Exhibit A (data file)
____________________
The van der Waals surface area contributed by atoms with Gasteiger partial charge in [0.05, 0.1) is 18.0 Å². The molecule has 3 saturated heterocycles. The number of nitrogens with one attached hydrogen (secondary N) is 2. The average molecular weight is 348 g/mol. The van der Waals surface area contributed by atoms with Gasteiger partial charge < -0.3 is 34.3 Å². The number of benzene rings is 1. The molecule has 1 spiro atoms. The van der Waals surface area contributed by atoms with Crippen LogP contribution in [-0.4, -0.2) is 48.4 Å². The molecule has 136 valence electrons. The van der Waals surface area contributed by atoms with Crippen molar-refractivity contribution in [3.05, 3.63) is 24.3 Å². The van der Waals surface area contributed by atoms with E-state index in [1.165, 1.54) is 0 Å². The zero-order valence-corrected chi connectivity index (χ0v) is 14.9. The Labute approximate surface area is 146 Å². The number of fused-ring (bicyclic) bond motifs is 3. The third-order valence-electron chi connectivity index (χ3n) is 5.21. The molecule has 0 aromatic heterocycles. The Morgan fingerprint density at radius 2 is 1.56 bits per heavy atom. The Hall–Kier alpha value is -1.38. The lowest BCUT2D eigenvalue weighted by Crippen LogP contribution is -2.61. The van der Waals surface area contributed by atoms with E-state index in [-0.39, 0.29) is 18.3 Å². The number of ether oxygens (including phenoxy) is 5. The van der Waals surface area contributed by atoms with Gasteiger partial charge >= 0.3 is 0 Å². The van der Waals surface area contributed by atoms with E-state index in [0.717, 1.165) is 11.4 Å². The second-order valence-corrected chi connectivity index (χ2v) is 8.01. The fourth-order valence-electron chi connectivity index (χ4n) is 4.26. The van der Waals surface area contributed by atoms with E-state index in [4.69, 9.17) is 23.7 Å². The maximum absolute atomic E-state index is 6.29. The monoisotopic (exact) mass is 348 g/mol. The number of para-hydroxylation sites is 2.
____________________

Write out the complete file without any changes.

The van der Waals surface area contributed by atoms with Gasteiger partial charge in [0.05, 0.1) is 18.0 Å². The molecule has 3 saturated heterocycles. The number of nitrogens with one attached hydrogen (secondary N) is 2. The average molecular weight is 348 g/mol. The van der Waals surface area contributed by atoms with Gasteiger partial charge < -0.3 is 34.3 Å². The number of benzene rings is 1. The molecule has 1 spiro atoms. The van der Waals surface area contributed by atoms with Crippen LogP contribution in [-0.4, -0.2) is 48.4 Å². The molecule has 136 valence electrons. The van der Waals surface area contributed by atoms with Crippen molar-refractivity contribution in [3.05, 3.63) is 24.3 Å². The van der Waals surface area contributed by atoms with E-state index in [1.165, 1.54) is 0 Å². The zero-order valence-corrected chi connectivity index (χ0v) is 14.9. The Labute approximate surface area is 146 Å². The number of fused-ring (bicyclic) bond motifs is 3. The third-order valence-electron chi connectivity index (χ3n) is 5.21. The molecule has 0 aromatic heterocycles. The Morgan fingerprint density at radius 2 is 1.56 bits per heavy atom. The Hall–Kier alpha value is -1.38. The lowest BCUT2D eigenvalue weighted by Crippen LogP contribution is -2.61. The van der Waals surface area contributed by atoms with E-state index in [-0.39, 0.29) is 18.3 Å². The number of ether oxygens (including phenoxy) is 5. The van der Waals surface area contributed by atoms with Gasteiger partial charge >= 0.3 is 0 Å². The van der Waals surface area contributed by atoms with E-state index in [0.717, 1.165) is 11.4 Å². The second-order valence-corrected chi connectivity index (χ2v) is 8.01. The fourth-order valence-electron chi connectivity index (χ4n) is 4.26. The van der Waals surface area contributed by atoms with E-state index in [4.69, 9.17) is 23.7 Å². The maximum absolute atomic E-state index is 6.29. The monoisotopic (exact) mass is 348 g/mol. The number of para-hydroxylation sites is 2.